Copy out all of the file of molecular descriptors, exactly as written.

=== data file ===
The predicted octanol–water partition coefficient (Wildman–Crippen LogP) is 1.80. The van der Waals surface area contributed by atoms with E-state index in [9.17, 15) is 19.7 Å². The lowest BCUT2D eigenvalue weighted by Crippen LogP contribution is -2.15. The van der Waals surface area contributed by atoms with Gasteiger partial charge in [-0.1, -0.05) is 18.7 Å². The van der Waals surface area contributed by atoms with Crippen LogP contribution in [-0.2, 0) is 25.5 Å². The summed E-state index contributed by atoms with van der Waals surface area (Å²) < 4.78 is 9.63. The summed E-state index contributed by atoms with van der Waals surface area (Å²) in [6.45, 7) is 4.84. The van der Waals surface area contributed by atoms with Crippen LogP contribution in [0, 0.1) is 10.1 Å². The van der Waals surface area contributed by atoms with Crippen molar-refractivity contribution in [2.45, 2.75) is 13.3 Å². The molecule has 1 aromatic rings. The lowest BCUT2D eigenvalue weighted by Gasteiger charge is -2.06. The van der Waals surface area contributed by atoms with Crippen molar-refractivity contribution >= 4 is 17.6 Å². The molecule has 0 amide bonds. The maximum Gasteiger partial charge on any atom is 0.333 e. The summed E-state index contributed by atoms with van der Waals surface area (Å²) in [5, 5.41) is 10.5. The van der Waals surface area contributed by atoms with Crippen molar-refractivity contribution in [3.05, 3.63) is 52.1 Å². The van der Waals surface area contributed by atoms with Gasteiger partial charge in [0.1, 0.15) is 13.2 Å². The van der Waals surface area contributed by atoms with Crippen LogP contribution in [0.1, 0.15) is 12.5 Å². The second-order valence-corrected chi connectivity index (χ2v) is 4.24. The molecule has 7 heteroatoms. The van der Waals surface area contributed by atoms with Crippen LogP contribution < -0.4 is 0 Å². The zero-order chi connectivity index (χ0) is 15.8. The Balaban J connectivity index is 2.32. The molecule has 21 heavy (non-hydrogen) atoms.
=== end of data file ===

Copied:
The predicted octanol–water partition coefficient (Wildman–Crippen LogP) is 1.80. The van der Waals surface area contributed by atoms with E-state index in [9.17, 15) is 19.7 Å². The lowest BCUT2D eigenvalue weighted by Crippen LogP contribution is -2.15. The van der Waals surface area contributed by atoms with Gasteiger partial charge in [-0.1, -0.05) is 18.7 Å². The van der Waals surface area contributed by atoms with Crippen LogP contribution in [-0.2, 0) is 25.5 Å². The summed E-state index contributed by atoms with van der Waals surface area (Å²) < 4.78 is 9.63. The summed E-state index contributed by atoms with van der Waals surface area (Å²) in [6.45, 7) is 4.84. The van der Waals surface area contributed by atoms with Crippen LogP contribution in [0, 0.1) is 10.1 Å². The van der Waals surface area contributed by atoms with Crippen molar-refractivity contribution in [2.45, 2.75) is 13.3 Å². The molecule has 1 aromatic rings. The lowest BCUT2D eigenvalue weighted by Gasteiger charge is -2.06. The van der Waals surface area contributed by atoms with Crippen molar-refractivity contribution >= 4 is 17.6 Å². The molecule has 0 amide bonds. The maximum Gasteiger partial charge on any atom is 0.333 e. The summed E-state index contributed by atoms with van der Waals surface area (Å²) in [5, 5.41) is 10.5. The van der Waals surface area contributed by atoms with Crippen molar-refractivity contribution in [3.05, 3.63) is 52.1 Å². The van der Waals surface area contributed by atoms with Gasteiger partial charge in [0.1, 0.15) is 13.2 Å². The van der Waals surface area contributed by atoms with Crippen LogP contribution in [0.1, 0.15) is 12.5 Å². The second-order valence-corrected chi connectivity index (χ2v) is 4.24. The molecule has 7 heteroatoms. The van der Waals surface area contributed by atoms with Crippen LogP contribution < -0.4 is 0 Å². The zero-order chi connectivity index (χ0) is 15.8. The Balaban J connectivity index is 2.32. The molecule has 21 heavy (non-hydrogen) atoms.